Second-Stringers | Country life |

If you’re a sports fan, you’re probably familiar with the term “second channel.” The second string basically refers to the second best players for the various positions on a team.

Often the second strings train hard but still spend a lot of time sitting on the bench during games. Typically, the exception to this is if the first-string player in a particular position gets injured or has to leave the game due to fouls. The second string player is then called upon to fill in.

Recently, a key player on our farm team got injured on his day job, and Dennis and I became the second strings that filled in.

Dennis’ son, Eric, is a big help in our beef cattle operation. During the cold months when the cattle are in the barnyard, they come to our farm every Saturday to run the tractor for weekly barn and barnyard cleanups. Our small team gets the job done efficiently, but we don’t have “bench strength”.

In other words, if one of us is unable to complete their weekly tasks for whatever reason, there is no one to replace them. In effect, the remaining one becomes our own default second-string.

Unfortunately, Eric cut a tendon in his hand, which required surgery. He’s now recovering and undergoing physical therapy, but it’s not the kind of injury that heals quickly. It’s also not the type of injury that allows you to drive a vehicle initially while you’re on the road to recovery.

It means we have lost our most accomplished tractor driver. Eric is also the guy who spreads fresh straw around the stable after cleaning.

If there’s any good news, it’s that this happened very close to when we put our cattle out to pasture for the summer. So we only had one round of manure removal to do without Eric’s help.

Typically I shake about 23 pieces of wheat straw upstairs in the barn and eventually push them through a trapdoor in the barn floor into the cattle barn below after the dirty bedding has been removed using the bucket of the tractor. Dennis is our “Friday man”, helping to move the cattle into his barn and confining them there while the barnyard is scraped, helping to put large bales of hay in the two hay rings in the barnyard and driving the dump truck transporting the manure removed to the farm where it is deposited.

We know these familiar roles well. Alas, I don’t know how to operate our farm tractors, nor am I a dump truck driver, so I performed my normal duties. I also helped Dennis position hay bales and untwine them, clear manure in front of the barnyard doors and hard to reach areas around the perimeter of the barn, as well as operate the door inside and outside the barnyard when necessary.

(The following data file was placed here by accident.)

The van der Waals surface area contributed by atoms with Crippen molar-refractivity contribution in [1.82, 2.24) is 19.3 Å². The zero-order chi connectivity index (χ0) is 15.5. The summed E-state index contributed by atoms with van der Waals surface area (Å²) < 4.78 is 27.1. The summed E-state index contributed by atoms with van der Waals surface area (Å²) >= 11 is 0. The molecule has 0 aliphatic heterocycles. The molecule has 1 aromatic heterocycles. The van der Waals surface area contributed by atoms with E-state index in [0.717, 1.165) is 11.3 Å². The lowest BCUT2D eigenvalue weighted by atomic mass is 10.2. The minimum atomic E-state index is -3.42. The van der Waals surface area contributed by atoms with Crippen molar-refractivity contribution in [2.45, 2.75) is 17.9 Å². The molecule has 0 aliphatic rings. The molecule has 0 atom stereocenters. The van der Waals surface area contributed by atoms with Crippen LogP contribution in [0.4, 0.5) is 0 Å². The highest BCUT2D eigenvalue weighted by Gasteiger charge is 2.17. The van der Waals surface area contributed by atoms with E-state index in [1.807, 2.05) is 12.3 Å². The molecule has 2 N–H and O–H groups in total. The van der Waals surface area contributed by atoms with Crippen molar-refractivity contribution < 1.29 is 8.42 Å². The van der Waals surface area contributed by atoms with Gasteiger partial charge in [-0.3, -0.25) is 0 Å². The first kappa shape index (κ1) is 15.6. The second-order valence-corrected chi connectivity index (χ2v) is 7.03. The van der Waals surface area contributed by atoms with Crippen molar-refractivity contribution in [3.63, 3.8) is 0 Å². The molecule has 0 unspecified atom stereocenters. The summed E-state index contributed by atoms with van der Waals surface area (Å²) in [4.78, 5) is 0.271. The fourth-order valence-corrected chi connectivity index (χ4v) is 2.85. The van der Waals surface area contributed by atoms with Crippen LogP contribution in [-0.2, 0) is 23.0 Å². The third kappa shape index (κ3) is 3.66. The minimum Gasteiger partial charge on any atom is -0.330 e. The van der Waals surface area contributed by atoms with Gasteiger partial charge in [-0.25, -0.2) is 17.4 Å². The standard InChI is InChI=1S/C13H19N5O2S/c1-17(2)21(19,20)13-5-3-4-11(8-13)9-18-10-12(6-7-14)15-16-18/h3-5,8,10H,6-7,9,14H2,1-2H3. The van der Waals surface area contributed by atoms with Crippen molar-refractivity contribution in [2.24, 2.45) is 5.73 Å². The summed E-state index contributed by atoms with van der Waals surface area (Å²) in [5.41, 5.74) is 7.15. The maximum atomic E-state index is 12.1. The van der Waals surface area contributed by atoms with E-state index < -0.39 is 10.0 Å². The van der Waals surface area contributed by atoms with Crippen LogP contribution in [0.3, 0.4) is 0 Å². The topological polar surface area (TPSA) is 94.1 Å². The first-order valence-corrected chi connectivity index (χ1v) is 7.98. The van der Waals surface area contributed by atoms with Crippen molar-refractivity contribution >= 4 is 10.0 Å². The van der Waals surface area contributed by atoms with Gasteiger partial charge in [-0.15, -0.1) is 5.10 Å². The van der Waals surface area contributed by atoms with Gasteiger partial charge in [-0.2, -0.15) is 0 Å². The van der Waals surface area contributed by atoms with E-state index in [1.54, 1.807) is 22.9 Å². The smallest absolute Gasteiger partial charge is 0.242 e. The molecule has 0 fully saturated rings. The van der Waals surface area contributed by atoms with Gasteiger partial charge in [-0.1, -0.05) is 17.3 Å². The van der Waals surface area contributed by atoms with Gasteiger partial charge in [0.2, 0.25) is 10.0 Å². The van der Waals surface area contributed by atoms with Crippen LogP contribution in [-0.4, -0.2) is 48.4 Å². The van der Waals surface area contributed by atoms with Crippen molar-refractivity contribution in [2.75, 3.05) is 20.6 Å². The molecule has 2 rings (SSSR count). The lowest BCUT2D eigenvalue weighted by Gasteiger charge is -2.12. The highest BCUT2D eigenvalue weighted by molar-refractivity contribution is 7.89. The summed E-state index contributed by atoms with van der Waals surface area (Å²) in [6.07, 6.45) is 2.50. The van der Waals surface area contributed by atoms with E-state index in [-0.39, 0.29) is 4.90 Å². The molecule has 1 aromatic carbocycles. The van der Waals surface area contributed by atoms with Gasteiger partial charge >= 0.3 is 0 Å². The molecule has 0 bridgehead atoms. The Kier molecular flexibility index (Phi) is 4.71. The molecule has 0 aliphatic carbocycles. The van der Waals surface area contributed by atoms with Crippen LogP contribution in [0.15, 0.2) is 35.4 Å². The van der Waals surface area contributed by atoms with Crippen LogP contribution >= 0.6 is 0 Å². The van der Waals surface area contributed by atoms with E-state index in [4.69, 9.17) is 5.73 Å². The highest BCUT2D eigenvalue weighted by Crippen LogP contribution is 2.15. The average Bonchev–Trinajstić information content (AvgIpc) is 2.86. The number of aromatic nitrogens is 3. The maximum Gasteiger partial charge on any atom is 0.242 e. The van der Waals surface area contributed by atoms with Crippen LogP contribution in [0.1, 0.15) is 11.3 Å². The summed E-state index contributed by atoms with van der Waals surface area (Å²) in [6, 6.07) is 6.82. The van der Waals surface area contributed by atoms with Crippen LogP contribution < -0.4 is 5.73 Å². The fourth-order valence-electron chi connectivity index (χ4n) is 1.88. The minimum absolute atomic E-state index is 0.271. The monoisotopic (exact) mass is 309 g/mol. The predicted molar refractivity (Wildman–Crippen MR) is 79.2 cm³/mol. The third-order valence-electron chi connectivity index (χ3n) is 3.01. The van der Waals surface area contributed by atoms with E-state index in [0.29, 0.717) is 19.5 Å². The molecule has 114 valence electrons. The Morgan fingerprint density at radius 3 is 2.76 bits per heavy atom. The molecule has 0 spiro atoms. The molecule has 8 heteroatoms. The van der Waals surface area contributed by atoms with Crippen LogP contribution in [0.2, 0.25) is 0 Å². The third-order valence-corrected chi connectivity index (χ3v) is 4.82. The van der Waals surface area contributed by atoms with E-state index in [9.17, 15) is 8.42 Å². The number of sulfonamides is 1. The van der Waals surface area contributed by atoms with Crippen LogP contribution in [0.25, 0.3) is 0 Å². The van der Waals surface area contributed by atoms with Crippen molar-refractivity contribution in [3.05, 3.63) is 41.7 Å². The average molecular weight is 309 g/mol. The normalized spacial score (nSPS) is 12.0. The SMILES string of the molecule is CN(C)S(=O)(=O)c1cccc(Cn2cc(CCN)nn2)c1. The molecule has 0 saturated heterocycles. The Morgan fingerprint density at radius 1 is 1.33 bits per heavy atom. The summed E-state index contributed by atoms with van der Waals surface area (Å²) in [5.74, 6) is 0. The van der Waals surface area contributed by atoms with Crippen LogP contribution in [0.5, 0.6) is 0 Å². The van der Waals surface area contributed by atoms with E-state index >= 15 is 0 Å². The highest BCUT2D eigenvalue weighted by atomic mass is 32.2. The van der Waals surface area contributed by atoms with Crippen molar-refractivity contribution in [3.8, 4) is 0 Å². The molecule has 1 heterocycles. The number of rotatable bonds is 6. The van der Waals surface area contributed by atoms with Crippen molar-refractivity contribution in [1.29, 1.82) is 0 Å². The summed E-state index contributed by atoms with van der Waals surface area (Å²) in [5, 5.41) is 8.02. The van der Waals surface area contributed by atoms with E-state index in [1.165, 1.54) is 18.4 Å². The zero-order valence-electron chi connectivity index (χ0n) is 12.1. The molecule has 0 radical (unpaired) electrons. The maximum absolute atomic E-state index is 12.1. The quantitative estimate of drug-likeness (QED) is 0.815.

I knew it was going to be a long day when my fitness tracker showed that I had already surpassed my goal of 10,000 steps per day before lunchtime. In fact, I ended up with 23,300 steps and would have burned 2,447 calories at the end of the day.

Fortunately, Dennis is a tractor driver, so he took on the role normally played by Eric. But since Dennis also served as a dump truck driver, he’s been very busy between all the ups and downs and the ins and outs of switching from vehicle to vehicle. Dennis also spilled around the stable’s clean straw after cleaning.

As Murphy’s Law dictates, there were also several unusual distractions during the day. The first involved a large tractor-trailer loaded with minerals to be spread in the cornfields, which unexpectedly stopped in our driveway.

Unfortunately, he couldn’t get into the right position to load the spreader because of where our dump truck was parked. I opened the wide doors behind our barn for easy access and also had Dennis vacate his tractor seat and move the dump truck to a better location.

Then, as I was walking back from the farm to the barnyard with sandwiches for our lunch, I saw that an unknown SUV was blocking our driveway in front of the barn. Who could it be?

Fortunately, the vehicle backed up around the same time Dennis returned after speaking with the driver. Our visitor was a man who had randomly stopped by our farm to ask if he could buy milk from our cows to make cheese. I sure hope he knows more about making cheese than getting bulk milk from beef cows.

Finally, the day’s work was over and, after our well-deserved showers, Dennis and I had a treat by attending a nearby fire carnival for supper. Tired as we were, the chicken and corn noodle soup and sausage sandwiches were delicious, and I felt no guilt as I topped things off with a delicious slice of homemade coconut cake .

Dennis opted for a large platter of moose track ice cream. We then slumped gratefully in our lawn chairs to listen to the band as the sun slowly set in the west. Not bad for second strings.

Sue Bowman is a freelance writer from southeastern Pennsylvania.

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